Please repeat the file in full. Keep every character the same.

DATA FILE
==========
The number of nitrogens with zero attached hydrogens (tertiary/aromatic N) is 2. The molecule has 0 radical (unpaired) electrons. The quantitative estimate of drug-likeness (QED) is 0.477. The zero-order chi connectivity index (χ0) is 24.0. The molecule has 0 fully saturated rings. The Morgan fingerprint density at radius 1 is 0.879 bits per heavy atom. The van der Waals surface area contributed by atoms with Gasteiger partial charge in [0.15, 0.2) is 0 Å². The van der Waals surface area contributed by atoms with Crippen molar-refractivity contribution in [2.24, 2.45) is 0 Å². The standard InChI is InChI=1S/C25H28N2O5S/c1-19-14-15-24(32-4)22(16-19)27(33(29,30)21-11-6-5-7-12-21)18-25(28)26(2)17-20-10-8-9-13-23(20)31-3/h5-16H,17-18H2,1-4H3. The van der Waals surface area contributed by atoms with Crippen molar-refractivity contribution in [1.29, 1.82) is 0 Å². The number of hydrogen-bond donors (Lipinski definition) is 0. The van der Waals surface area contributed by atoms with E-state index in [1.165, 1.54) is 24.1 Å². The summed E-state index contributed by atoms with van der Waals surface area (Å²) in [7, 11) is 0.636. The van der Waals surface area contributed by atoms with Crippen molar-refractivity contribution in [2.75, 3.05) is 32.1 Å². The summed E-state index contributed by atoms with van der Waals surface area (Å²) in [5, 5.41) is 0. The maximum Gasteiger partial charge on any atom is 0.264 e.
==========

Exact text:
The number of nitrogens with zero attached hydrogens (tertiary/aromatic N) is 2. The molecule has 0 radical (unpaired) electrons. The quantitative estimate of drug-likeness (QED) is 0.477. The zero-order chi connectivity index (χ0) is 24.0. The molecule has 0 fully saturated rings. The Morgan fingerprint density at radius 1 is 0.879 bits per heavy atom. The van der Waals surface area contributed by atoms with Gasteiger partial charge in [0.15, 0.2) is 0 Å². The van der Waals surface area contributed by atoms with Crippen molar-refractivity contribution in [2.24, 2.45) is 0 Å². The standard InChI is InChI=1S/C25H28N2O5S/c1-19-14-15-24(32-4)22(16-19)27(33(29,30)21-11-6-5-7-12-21)18-25(28)26(2)17-20-10-8-9-13-23(20)31-3/h5-16H,17-18H2,1-4H3. The van der Waals surface area contributed by atoms with Crippen molar-refractivity contribution in [1.29, 1.82) is 0 Å². The number of hydrogen-bond donors (Lipinski definition) is 0. The van der Waals surface area contributed by atoms with E-state index in [1.165, 1.54) is 24.1 Å². The summed E-state index contributed by atoms with van der Waals surface area (Å²) in [7, 11) is 0.636. The van der Waals surface area contributed by atoms with Crippen molar-refractivity contribution in [2.75, 3.05) is 32.1 Å². The summed E-state index contributed by atoms with van der Waals surface area (Å²) in [5, 5.41) is 0. The maximum Gasteiger partial charge on any atom is 0.264 e.